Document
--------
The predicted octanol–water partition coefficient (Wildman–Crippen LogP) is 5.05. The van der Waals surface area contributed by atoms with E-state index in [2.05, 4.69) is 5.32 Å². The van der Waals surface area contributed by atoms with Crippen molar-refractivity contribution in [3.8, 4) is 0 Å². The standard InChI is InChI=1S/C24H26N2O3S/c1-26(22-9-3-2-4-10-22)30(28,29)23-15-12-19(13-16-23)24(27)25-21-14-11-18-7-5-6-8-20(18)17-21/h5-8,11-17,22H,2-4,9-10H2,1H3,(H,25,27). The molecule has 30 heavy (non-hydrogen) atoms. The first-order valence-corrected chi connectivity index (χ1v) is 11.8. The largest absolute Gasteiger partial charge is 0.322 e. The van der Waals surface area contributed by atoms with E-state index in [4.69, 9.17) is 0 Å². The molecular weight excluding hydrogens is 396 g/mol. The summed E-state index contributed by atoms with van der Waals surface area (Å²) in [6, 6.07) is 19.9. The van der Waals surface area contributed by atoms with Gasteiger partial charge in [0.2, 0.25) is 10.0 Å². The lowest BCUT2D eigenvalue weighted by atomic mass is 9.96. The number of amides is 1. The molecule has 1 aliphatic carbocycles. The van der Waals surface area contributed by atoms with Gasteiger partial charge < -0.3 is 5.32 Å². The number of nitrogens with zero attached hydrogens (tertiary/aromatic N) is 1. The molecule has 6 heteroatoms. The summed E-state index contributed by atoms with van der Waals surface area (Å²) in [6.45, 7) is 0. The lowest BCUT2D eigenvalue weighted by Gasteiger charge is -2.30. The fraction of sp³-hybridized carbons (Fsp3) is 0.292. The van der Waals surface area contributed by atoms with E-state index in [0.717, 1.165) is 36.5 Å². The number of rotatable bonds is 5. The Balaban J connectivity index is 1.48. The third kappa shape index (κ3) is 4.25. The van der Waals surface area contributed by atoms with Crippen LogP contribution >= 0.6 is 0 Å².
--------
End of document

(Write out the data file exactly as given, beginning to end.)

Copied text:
The predicted octanol–water partition coefficient (Wildman–Crippen LogP) is 5.05. The van der Waals surface area contributed by atoms with E-state index in [2.05, 4.69) is 5.32 Å². The van der Waals surface area contributed by atoms with Crippen molar-refractivity contribution in [3.8, 4) is 0 Å². The standard InChI is InChI=1S/C24H26N2O3S/c1-26(22-9-3-2-4-10-22)30(28,29)23-15-12-19(13-16-23)24(27)25-21-14-11-18-7-5-6-8-20(18)17-21/h5-8,11-17,22H,2-4,9-10H2,1H3,(H,25,27). The molecule has 30 heavy (non-hydrogen) atoms. The first-order valence-corrected chi connectivity index (χ1v) is 11.8. The largest absolute Gasteiger partial charge is 0.322 e. The van der Waals surface area contributed by atoms with E-state index in [4.69, 9.17) is 0 Å². The molecular weight excluding hydrogens is 396 g/mol. The summed E-state index contributed by atoms with van der Waals surface area (Å²) in [6, 6.07) is 19.9. The van der Waals surface area contributed by atoms with Gasteiger partial charge in [0.2, 0.25) is 10.0 Å². The lowest BCUT2D eigenvalue weighted by atomic mass is 9.96. The number of amides is 1. The molecule has 1 aliphatic carbocycles. The van der Waals surface area contributed by atoms with Gasteiger partial charge < -0.3 is 5.32 Å². The number of nitrogens with zero attached hydrogens (tertiary/aromatic N) is 1. The molecule has 6 heteroatoms. The summed E-state index contributed by atoms with van der Waals surface area (Å²) in [6.45, 7) is 0. The lowest BCUT2D eigenvalue weighted by Gasteiger charge is -2.30. The fraction of sp³-hybridized carbons (Fsp3) is 0.292. The van der Waals surface area contributed by atoms with E-state index in [0.717, 1.165) is 36.5 Å². The number of rotatable bonds is 5. The Balaban J connectivity index is 1.48. The third kappa shape index (κ3) is 4.25. The van der Waals surface area contributed by atoms with Crippen LogP contribution >= 0.6 is 0 Å².